Speculative Fiction Author
“In Memory of a Summer’s Day”
Mad Hatters and March Hares
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“The Last Novelist (or A Dead Lizard in the Yard)”
Tor.com
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“Love Engine Optimization”
Lightspeed Magazine
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“The Great Game at the End of the World”
Hex Publications
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“One Spring in Cherryville”
Available in most ebook formats
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“The Garden Beyond Her Infinite Skies”
XB-1
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“The Singularity is in Your Hair”
Cyber World
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“The Meeker and the All-Seeing Eye”
Almanah Anticipatia 2016
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“The Sounds of Old Earth”
科幻世界 (Science Fiction World)
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“The Problem of Meat”
Grendelsong
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“The Meeker and the All-Seeing Eye”
Nebula Awards Showcase 2016
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“Demon in Aisle 6”
Nightmare Magazine
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“The Meeker and the All-Seeing Eye”
World Chinese SF Association
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“The Thing in the Refrigerator That Could Stop Time”
Apex Science Fiction and Horror Digest
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“Marie and the Mathematicians”
Andromeda Spaceways Inflight Magazine #26
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“The Writing’s on the Wall”
Farrago's Wainscot #5
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“The Sembla”
A Field Guide to Surreal Botany
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“The Girl in the Basement”
Hatter Bones
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“Saving Diego”
Interzone #221
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“The Spaces Between Things”
Electric Velocipede 17/18
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“The Girl in the Basement”
Apex Magazine, Vol 3, Issue 3
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“The Suffering Gallery”
Beneath Ceaseless Skies - Issue 57
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“The History Within Us”
Clarkesworld Magazine #42
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“The History Within Us”
The People of the Book
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“The Hands That Feed”
Steam-Powered: Lesbian Steampunk Stories
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“The Bricks of Gelecek”
Naked City
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“The Hands That Feed”
The Mammoth Book of Steampunk
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“The Suffering Gallery”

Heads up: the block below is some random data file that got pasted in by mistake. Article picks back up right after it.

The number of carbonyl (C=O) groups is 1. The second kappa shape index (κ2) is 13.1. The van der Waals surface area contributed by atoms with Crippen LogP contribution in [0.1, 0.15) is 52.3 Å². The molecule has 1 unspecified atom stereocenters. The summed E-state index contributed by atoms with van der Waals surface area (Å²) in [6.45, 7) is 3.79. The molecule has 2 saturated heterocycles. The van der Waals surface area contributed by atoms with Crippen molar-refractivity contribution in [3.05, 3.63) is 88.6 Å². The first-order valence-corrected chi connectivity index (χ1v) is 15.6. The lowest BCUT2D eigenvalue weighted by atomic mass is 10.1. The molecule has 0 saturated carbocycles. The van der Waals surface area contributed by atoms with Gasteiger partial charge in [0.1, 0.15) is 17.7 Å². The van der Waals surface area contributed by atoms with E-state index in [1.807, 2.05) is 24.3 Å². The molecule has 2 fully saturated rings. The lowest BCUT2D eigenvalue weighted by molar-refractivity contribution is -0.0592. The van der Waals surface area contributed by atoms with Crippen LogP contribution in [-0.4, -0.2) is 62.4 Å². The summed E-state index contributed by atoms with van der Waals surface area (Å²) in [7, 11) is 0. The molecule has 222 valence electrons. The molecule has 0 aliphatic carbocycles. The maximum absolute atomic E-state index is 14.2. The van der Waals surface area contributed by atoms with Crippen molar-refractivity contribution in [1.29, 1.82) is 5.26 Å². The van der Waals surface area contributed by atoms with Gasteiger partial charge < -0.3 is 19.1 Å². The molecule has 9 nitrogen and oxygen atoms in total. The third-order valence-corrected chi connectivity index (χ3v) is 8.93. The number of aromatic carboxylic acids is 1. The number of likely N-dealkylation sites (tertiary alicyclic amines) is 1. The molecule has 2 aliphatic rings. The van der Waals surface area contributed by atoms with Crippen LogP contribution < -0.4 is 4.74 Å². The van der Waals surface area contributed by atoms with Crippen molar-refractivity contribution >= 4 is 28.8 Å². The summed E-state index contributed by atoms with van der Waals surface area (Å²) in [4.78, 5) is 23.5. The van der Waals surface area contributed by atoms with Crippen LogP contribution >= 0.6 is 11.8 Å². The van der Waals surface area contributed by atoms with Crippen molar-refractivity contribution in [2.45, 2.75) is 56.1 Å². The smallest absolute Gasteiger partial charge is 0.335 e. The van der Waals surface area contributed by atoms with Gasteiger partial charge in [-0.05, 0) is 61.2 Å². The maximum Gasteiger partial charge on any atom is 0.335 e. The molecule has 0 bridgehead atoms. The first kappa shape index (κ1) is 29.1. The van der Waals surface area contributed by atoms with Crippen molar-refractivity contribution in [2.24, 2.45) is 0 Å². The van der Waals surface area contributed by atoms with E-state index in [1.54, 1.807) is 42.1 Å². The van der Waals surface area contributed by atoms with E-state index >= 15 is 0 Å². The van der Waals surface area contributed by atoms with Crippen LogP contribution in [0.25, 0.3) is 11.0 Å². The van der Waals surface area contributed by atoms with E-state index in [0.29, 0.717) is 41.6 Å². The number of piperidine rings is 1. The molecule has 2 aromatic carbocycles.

The Best of Beneath Ceaseless Skies, Year Three
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“The Great Game at the End of the World”
After
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“The Sounds of Old Earth”
Lightspeed Magazine and io9.com
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“The History Within Us”
Clarkesworld Year Four
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“The Last Probe”
Launch Pad
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“Pheth’s Aviary”
Beneath Ceaseless Skies - Issue 133
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“The Meeker and the All-Seeing Eye”
Clarkesworld Magazine #92
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“The Sounds of Old Earth”
XB-1 Issue 8/2014
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“The Sounds of Old Earth”
Космопорт (Kosmoport)
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“The History Within Us”
XB-1 Issue 11/2014
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“Cameron Rhyder’s Legs”
Clarkesworld Magazine #98
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“The Sounds of Old Earth”
Nebula Awards Showcase 2015
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“The Garden Beyond Her Infinite Skies”
Clarkesworld Magazine
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My Readercon Schedule

I’ll be attending Readercon next weekend in Quincy, Massachusetts. Here’s my schedule. Three panels and a reading! Hope to see you there.

Friday July 14

12:00 PM    5    Writing Futuristic Fiction in 2017. Michael J. Deluca, Haris Durrani, Matt Kressel, Shariann Lewitt, Paul McAuley, Naomi Novik (leader).Speculative genre fiction has always had the ability to consider our future and shape it, so now that the present more sharply resembles the settings of some dystopian fictions, where do we as genre writers go next? Do we need to write more dystopian fiction to process our anxieties and warn against things getting worse, or do we need stories of hope, utopia, and resistance to get through a time that will be frightening and dangerous for many? Can editors and readers tell the difference between stories that were written before and after the election, and does it matter?

4:00 PM    B    Reading: Matt Kressel. Matt Kressel. Matt Kressel reads a new short story about AI, UBI, and job replacement.

6:00 PM    C    The Catastrophe of Success. Alex Jablokow, Jim Kelly (leader), Matt Kressel, Paul Levinson, Eric Schaller. In a 1947 essay called “The Catastrophe of Success,” Tennessee Williams wrote, “We are like a man who has bought up a great amount of equipment for a camping trip… but who now, when all the preparations and the provisions are piled expertly together, is suddenly too timid to set out on the journey…. Our great technology is a God-given chance for adventure and for progress which we are afraid to attempt.” This is a very 1940s SFnal way of looking at technology and the world. We are in Williams’s future, with 70 years of perspective to add to his still-relevant observation. What has changed in the human relationship to technology since 1947, and what has stayed the same? How can present-day SF explore this tension between what technology allows us to do and the fear that holds us back?

Saturday July 15

12:00 PM    6    Is There a Law of Conservation of Utopia?. John Crowley, Michael J. Deluca, Karen Heuler, Matt Kressel, Kathryn Morrow (leader), Wes Rist. Readercon 27 included panels on utopias, dystopias, and apocalypses, and in all the panels the distribution of utopian experience was noted to be uneven: one person’s utopia is another person’s dystopia. Authors often create tension by showing the dystopian underpinnings of seemingly utopian cultures (as in The Hunger Games and The Time Machine). How could an author depict a true universal utopia where life is genuinely better for everyone while still writing a satisfying story? Or is there a law of conservation of utopia in fiction such that the amount of happiness in a fictional culture remains constant, and any utopia for some has to be a dystopia for others in order to drive the plot?